2018 SETAC EUROPE Conference
This year’s SETAC Europe meeting is focused on Responsible and Innovative Research for Environmental Quality. Experts from academia, government and industry will share the most recent advanced knowledge in environmental sciences in order to improve chemical risk assessment and support current and future policies.
Waterborne’s Landscape Analysis and Environmental Mixtures expert, Christopher Holmes, and Data Technologies and GIS expert, Dr. Gerco Hoogeweg, will be attending SETAC EU and presenting on our work in European focused GIS, modelling and microplastics .
Request a copy of Waterborne’s SETAC EU presentation schedule by emailing Casey Wisch at firstname.lastname@example.org.
Waterborne's Presentations & Posters
Development of an European Tier 3+ Spatially Distributed Modelling Framework (MO141)
Higher tier groundwater assessment in the European Union (EU28) allow the use of spatially distributed modeling approaches for the assessment of groundwater and exposure of soil organisms. An advantage of a distributed model is that model inputs can reflect local conditions and capture the spatial variability of the landscape and weather patterns. An advanced modelling framework, based on the GeoPEARL 4R model was developed for the EU28. This model fills the niche for higher Tier assessments needs. This modelling framework represents over 1.340.000 km2 of arable agricultural lands in Europe. Nearly 382.000 unique soil, weather, FOCUS zone combinations represent the variability of the landscape and climate. Datasets to populate the model, included CORINE land cover, soils data (ESDB, ESDB Derived Data for Modelling and HYPRES, EFSA organic matter) and the JRC MARS 25km gridded daily weather data. Agricultural management practices, irrigation, and cropping scenarios are gleaned from the standard FOCUS modelling scenario, but can be updated as needed. This European modeling framework (EMF2014) can be used for EU28, member state, FOCUS zones or crop specific groundwater vulnerability assessments, screening of existing and new plant protection products, context setting of standard scenarios, test sites, and lysimeter, site selection. In this presentation we will show how we developed the framework and several example outputs as well as discuss the implications of conducting largescale distributed modelling assessment.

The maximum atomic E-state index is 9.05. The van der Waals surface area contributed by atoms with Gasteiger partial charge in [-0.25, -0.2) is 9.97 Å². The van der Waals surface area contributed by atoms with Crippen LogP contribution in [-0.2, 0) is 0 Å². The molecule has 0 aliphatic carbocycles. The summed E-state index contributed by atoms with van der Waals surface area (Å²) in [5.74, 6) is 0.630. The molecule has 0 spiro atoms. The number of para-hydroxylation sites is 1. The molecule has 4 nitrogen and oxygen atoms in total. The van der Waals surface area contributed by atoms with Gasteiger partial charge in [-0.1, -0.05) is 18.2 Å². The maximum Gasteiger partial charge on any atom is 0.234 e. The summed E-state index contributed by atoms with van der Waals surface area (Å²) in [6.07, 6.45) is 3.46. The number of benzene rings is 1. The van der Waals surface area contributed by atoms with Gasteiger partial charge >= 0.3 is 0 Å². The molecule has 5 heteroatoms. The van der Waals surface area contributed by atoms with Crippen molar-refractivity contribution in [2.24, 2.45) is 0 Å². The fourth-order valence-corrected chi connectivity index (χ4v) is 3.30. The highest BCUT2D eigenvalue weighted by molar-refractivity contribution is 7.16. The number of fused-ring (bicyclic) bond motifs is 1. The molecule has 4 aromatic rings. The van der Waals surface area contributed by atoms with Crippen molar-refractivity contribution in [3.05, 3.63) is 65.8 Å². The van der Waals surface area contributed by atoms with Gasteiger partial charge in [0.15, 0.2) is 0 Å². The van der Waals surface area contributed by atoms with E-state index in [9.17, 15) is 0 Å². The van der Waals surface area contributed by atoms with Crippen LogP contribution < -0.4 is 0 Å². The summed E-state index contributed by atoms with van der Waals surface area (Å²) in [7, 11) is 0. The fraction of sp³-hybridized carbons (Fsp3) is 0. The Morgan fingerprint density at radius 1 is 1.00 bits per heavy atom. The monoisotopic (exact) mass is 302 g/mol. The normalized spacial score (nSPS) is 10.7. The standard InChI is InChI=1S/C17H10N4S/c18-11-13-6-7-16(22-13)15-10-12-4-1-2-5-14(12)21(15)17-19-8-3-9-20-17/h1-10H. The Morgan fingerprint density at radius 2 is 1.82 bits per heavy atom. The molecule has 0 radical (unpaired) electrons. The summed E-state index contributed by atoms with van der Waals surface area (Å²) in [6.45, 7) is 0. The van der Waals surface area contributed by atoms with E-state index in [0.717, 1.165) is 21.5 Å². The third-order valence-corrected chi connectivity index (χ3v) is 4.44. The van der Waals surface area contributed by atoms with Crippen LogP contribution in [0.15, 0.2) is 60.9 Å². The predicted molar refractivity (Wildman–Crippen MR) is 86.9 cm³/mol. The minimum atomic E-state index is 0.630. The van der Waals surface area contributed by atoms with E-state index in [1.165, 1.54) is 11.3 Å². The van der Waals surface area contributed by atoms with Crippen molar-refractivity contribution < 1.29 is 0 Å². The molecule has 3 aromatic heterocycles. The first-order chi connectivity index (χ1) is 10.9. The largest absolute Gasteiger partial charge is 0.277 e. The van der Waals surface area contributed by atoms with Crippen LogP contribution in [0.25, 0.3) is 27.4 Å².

G. Hoogeweg (Waterborne Environmental); P. Sweeney (Syngenta). Development of an European Tier 3+ Spatially Distributed Modelling Framework. SETAC EU 2018. Poster.
Modelling Microplastics in Rivers in the US (339)